Moroccan Paradise in the Latin Quarter

MosqueParis is not only a romantic city, it’s also a melting pot of cultures. So sometimes your steps lead you to an exotic architectural site right in its heart. That’s what happens in the 5th district, at the foot of the Saint Geneviève hill, where a white wall hides a mysterious building, flagged by a colorful tower and a massive wooden door. This monument is actually the Great Mosque of Paris, a little piece of Morocco hidden in the French capital.

mosque3This sanctuary, built between 1922 and 1926, is a tribute to the Muslim soldiers who died during World War I fighting for the French Republic. 100,000 volunteers from Algeria, Morocco and Tunisia perished during the war, far from their native lands. Afterwards, the French people wanted to give the Muslim community a place to commemorate this tragedy. That was the beginnings of this mosque, a Muslim Institute, several reception rooms, and a library. A restaurant and hammam (steam baths) completed this Moroccan haven in the heart of the Latin Quarter.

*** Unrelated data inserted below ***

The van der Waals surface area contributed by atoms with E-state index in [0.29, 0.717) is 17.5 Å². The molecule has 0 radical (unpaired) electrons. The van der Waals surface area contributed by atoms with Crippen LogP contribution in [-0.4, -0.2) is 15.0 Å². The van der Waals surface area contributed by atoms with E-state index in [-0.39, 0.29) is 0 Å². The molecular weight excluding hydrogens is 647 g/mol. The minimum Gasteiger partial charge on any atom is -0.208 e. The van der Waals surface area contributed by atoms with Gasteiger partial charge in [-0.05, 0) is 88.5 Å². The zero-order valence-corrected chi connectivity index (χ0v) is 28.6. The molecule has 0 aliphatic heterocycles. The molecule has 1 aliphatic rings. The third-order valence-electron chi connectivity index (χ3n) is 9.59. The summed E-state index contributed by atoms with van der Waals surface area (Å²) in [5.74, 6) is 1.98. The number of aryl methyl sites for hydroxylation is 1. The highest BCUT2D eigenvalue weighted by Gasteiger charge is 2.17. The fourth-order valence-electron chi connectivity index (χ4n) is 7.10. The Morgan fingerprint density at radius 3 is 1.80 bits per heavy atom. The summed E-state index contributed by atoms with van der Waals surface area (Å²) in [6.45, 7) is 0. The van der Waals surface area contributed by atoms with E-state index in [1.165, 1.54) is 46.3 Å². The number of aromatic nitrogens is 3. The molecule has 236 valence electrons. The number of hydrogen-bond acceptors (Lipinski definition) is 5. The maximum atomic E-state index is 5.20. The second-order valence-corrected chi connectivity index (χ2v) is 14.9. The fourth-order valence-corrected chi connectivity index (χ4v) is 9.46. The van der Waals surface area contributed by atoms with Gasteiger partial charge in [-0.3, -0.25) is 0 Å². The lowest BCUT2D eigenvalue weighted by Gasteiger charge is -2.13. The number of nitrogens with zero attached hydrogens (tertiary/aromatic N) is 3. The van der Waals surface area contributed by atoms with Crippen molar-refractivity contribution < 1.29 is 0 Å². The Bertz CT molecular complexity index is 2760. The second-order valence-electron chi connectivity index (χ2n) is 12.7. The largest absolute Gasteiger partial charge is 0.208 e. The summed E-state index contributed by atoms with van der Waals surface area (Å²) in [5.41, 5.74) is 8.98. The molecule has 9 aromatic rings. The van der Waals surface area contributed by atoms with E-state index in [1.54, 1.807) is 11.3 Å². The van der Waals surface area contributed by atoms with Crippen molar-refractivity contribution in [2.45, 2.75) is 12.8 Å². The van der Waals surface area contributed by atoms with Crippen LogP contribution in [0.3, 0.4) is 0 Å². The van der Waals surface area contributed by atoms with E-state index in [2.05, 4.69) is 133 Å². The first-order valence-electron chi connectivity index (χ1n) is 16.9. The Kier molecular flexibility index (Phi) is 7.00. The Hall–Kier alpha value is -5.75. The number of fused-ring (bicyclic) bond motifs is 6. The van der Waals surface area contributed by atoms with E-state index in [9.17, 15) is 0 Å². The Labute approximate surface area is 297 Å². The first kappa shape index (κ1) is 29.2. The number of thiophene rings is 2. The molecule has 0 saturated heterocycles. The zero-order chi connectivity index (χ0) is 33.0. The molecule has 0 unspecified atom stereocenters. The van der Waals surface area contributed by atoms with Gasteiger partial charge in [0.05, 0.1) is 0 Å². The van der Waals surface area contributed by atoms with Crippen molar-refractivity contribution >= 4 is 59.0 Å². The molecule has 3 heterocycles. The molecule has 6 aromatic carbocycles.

Mosque2Nowadays, visitors and prayers go together in this quiet atmosphere of the Great Mosque. A peaceful garden welcomes you to this reconstituted paradise, with its fountains, palm trees and roses. Beyond that is the courtyard of the mosque, decorated in the tradition of Fez, the spiritual capital of Morocco. Ceramics, engraved plaster, sculpted wood, and calligraphy running all along the walls and beneath the arcades evoke the North African heritage. At the end of the corridors and terraces a huge door opens onto a majestic reception hall reminding us of the Tales of 1001 Arabian Nights.

>more

Comments are closed